Sunday, May 3, 2009

Douchebag of the Week: Virginia Foxx

It brings a chill to my spine when I think of the caliber of some of our elected representatives and the voters that put them there.

This week, Rep. Viginia Foxx (R-NC) stood on the floor of the House of Representatives and while debating the hate crimes bill named after Matthew Shepard, who was killed because he was gay, called it a "hoax." According to Foxx, it was a robbery, not a gay hate crime.

I suppose in Foxx's world, some backwoods, racist and homophobic goons from Laramie, Wyoming plotting to drag someone out into the darkness, beat him to a pulp, string him up on a fencepost and leave him for dead is a just normal robbery gone wrong.

"(The) hate crimes bill was named for him, but it's really a hoax that continues to be used as an excuse for passing these bills," Foxx said.

Some of these nutballs are under the impression that passing hate crimes bills are infringing on free speech. What part of beating a person to death because you don't like their sexual orientation or skin color is considered "speech"?*

And where did Foxx get her information? Why from TV of course. A 2004 20/20 report questioned whether Shepard had actually been killed because he was gay. If it's on TV, it's gotta be true, right Rep. Foxx? Why bother reading the actual trial transcript for facts when you can watch faulty journalism on the tube? An extra doucheslap to Foxx for her non-apology apology:

"The term ‘hoax’ was a poor choice of words used in the discussion of the hate-crimes bill … Referencing these media accounts may have been a mistake, but if so, it was a mistake based on what I believed were reliable accounts."

Rep. Virginia Foxx, Douchebag of the Week.

*And for those who say that racism is over because we now have a black president, tell that to the family of Mexican immigrant Luis Ramirez, who was beaten to death by two white teenagers and were just acquitted by an all white jury in rural Pennsylvania.


Annette said...

What added to this was that Judy Shepard was sitting in the gallery when this hateful rag said all this. And even in her non apology apology she still hasn't called her and said I am sorry. That's the very least she could do, is talk to the mother of the young man she just slandered.

Armadillo Hussein Joe said...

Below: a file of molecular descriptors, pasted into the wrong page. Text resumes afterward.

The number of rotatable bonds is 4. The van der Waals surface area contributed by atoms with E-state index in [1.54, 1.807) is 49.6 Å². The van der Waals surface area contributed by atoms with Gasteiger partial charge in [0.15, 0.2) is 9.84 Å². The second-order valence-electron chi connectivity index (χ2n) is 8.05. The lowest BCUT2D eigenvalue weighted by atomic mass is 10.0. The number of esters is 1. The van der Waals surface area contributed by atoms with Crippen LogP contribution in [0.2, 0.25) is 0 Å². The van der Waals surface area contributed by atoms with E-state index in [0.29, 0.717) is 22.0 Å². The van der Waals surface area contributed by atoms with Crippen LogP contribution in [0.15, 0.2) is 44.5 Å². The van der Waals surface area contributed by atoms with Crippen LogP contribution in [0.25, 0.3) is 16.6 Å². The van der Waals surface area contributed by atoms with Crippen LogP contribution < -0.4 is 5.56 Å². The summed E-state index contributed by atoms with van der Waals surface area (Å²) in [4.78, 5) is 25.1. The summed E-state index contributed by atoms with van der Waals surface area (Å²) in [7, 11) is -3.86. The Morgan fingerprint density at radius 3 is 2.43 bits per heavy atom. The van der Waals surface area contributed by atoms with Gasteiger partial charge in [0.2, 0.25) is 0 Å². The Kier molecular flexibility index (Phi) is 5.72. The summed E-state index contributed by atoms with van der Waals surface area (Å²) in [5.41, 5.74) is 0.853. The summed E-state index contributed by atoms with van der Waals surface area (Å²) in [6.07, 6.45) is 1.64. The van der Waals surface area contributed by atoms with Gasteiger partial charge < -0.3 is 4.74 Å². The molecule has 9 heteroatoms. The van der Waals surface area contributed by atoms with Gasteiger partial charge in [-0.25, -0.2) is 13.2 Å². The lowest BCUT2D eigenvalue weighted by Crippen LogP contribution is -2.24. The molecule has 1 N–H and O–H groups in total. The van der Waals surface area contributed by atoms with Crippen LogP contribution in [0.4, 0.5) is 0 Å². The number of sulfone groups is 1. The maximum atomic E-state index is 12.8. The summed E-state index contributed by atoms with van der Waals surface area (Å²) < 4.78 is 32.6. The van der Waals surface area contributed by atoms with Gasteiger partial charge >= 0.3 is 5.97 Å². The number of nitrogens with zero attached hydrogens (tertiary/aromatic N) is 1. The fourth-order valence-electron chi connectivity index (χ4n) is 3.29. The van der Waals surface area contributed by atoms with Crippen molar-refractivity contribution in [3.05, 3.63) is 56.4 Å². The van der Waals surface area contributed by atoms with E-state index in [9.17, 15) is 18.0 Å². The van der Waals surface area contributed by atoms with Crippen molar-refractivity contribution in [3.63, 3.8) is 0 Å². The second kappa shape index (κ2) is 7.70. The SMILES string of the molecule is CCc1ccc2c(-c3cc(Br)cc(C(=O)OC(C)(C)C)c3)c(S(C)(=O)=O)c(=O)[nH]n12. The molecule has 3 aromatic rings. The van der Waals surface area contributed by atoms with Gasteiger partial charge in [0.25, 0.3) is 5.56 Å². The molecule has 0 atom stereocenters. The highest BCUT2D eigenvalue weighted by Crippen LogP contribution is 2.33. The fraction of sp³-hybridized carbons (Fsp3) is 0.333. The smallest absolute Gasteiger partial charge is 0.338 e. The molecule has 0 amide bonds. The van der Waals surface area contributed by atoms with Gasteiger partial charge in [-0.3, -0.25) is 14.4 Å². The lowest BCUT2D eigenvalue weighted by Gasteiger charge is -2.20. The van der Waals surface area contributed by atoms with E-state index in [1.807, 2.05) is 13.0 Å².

This woman is little more than an inbred hillbilly, elected by toothless goobers still angry about the Civil War. Remember, this woman -- as mean as she is stupid -- is the cleverest person in politics in western North Carolina, representing the best foot the slack-jawed yokels of the Appalachian foothills can put forth.

Matt Osborne said...

Yet another Republican embraces Teh Wacky™ to please the new "teabagger" base of the GOP.

dontpanic23 said...

I'm one of those slack-jawed yokels in that crazy douchebag's district and I've been voting my little heart out but having no luck with this moonbat. I even have a friend who voted for Obama, voted mostly for Democrats and usually does, but voted for her because of a personal response on a veterans' issue. She is a crafty one. And he's far from dumb but she got his vote anyway.

dontpanic23 said...

And Armadillo, I gotta say that one stung a little bit. But I do see where it comes from and I often feel the same way. We "hillbillies" are the last group that it's politically correct to slap around. We are descended from mainly Irish and Scots immigrants who chose isolation and beautiful mountains (and hard work on hardscrabble soil without slave labor--a painfully poor existence compared to those in the flatlands). Now the world has busted down our door and we are woefully behind in worldly education and the social graces. That's where a lot of the wingnuttery here comes from. I'm not defending the wingnuts, just explaining the mindset in this particular area. And while I'm preaching, the mountains are pronounced Appa-LATCH-ian, not Appa-Lay-chian. :-) My personal pronunciation crusade is showing. Someone please tell my hero Keith Olbermann.

Armadillo Hussein Joe said...

dontpanic23 --

I understand your viewpoint. I am descended from similar stock - Louisiana Irish farmers on my mom's side and Texas German ranchers on my dad's. Though white and from the south, my family has no history of slave-ownership, just hard work until an early death.